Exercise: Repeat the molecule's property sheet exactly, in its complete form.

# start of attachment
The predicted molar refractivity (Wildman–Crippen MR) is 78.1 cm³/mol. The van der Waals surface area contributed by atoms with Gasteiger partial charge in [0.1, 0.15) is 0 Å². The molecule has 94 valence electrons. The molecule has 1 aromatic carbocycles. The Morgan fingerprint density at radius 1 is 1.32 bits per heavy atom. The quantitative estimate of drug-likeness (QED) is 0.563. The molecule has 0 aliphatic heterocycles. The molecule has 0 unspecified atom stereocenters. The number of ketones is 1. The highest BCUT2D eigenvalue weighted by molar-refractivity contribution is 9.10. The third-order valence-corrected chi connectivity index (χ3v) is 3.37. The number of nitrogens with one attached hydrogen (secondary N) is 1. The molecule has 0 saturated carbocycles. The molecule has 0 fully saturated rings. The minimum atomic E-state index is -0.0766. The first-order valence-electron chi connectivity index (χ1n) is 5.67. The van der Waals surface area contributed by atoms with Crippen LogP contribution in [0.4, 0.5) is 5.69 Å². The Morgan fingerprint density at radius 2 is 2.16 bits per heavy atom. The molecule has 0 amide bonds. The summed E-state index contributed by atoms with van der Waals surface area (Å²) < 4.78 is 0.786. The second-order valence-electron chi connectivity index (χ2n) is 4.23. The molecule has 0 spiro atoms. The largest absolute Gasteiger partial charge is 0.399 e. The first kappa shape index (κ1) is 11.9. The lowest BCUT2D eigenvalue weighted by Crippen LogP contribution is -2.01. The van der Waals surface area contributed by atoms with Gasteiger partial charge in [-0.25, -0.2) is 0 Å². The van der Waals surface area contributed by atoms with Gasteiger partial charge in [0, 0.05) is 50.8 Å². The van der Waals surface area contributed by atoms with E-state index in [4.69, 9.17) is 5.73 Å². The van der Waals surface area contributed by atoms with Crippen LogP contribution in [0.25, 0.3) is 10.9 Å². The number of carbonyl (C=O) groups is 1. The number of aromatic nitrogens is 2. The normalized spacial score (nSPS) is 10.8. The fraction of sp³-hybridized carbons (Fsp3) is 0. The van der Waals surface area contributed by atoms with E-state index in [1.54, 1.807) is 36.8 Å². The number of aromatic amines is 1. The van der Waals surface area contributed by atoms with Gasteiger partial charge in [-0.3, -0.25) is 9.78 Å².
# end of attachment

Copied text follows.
The predicted molar refractivity (Wildman–Crippen MR) is 78.1 cm³/mol. The van der Waals surface area contributed by atoms with Gasteiger partial charge in [0.1, 0.15) is 0 Å². The molecule has 94 valence electrons. The molecule has 1 aromatic carbocycles. The Morgan fingerprint density at radius 1 is 1.32 bits per heavy atom. The quantitative estimate of drug-likeness (QED) is 0.563. The molecule has 0 aliphatic heterocycles. The molecule has 0 unspecified atom stereocenters. The number of ketones is 1. The highest BCUT2D eigenvalue weighted by molar-refractivity contribution is 9.10. The third-order valence-corrected chi connectivity index (χ3v) is 3.37. The number of nitrogens with one attached hydrogen (secondary N) is 1. The molecule has 0 saturated carbocycles. The molecule has 0 fully saturated rings. The minimum atomic E-state index is -0.0766. The first-order valence-electron chi connectivity index (χ1n) is 5.67. The van der Waals surface area contributed by atoms with Crippen LogP contribution in [0.4, 0.5) is 5.69 Å². The Morgan fingerprint density at radius 2 is 2.16 bits per heavy atom. The molecule has 0 amide bonds. The summed E-state index contributed by atoms with van der Waals surface area (Å²) < 4.78 is 0.786. The second-order valence-electron chi connectivity index (χ2n) is 4.23. The molecule has 0 spiro atoms. The largest absolute Gasteiger partial charge is 0.399 e. The first kappa shape index (κ1) is 11.9. The lowest BCUT2D eigenvalue weighted by Crippen LogP contribution is -2.01. The van der Waals surface area contributed by atoms with Gasteiger partial charge in [-0.25, -0.2) is 0 Å². The van der Waals surface area contributed by atoms with Gasteiger partial charge in [0, 0.05) is 50.8 Å². The van der Waals surface area contributed by atoms with E-state index in [4.69, 9.17) is 5.73 Å². The van der Waals surface area contributed by atoms with Crippen LogP contribution in [0.25, 0.3) is 10.9 Å². The number of carbonyl (C=O) groups is 1. The number of aromatic nitrogens is 2. The normalized spacial score (nSPS) is 10.8. The fraction of sp³-hybridized carbons (Fsp3) is 0. The van der Waals surface area contributed by atoms with E-state index in [1.54, 1.807) is 36.8 Å². The number of aromatic amines is 1. The van der Waals surface area contributed by atoms with Gasteiger partial charge in [-0.3, -0.25) is 9.78 Å².